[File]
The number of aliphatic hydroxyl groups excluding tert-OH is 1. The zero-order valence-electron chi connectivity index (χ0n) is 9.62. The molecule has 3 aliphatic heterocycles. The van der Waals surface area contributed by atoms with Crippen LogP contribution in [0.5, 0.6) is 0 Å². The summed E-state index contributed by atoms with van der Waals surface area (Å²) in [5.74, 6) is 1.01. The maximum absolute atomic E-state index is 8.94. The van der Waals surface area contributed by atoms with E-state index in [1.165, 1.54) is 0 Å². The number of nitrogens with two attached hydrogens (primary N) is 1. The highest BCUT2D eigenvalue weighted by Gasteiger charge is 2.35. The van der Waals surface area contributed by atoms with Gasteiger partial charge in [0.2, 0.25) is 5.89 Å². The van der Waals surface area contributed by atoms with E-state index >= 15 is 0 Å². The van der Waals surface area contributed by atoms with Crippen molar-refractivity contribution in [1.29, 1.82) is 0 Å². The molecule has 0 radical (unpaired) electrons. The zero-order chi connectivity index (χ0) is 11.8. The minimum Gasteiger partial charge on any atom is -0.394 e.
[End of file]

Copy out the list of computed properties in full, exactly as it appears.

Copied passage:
The number of aliphatic hydroxyl groups excluding tert-OH is 1. The zero-order valence-electron chi connectivity index (χ0n) is 9.62. The molecule has 3 aliphatic heterocycles. The van der Waals surface area contributed by atoms with Crippen LogP contribution in [0.5, 0.6) is 0 Å². The summed E-state index contributed by atoms with van der Waals surface area (Å²) in [5.74, 6) is 1.01. The maximum absolute atomic E-state index is 8.94. The van der Waals surface area contributed by atoms with E-state index in [1.165, 1.54) is 0 Å². The number of nitrogens with two attached hydrogens (primary N) is 1. The highest BCUT2D eigenvalue weighted by Gasteiger charge is 2.35. The van der Waals surface area contributed by atoms with Gasteiger partial charge in [0.2, 0.25) is 5.89 Å². The van der Waals surface area contributed by atoms with E-state index >= 15 is 0 Å². The van der Waals surface area contributed by atoms with Crippen molar-refractivity contribution in [1.29, 1.82) is 0 Å². The molecule has 0 radical (unpaired) electrons. The zero-order chi connectivity index (χ0) is 11.8. The minimum Gasteiger partial charge on any atom is -0.394 e.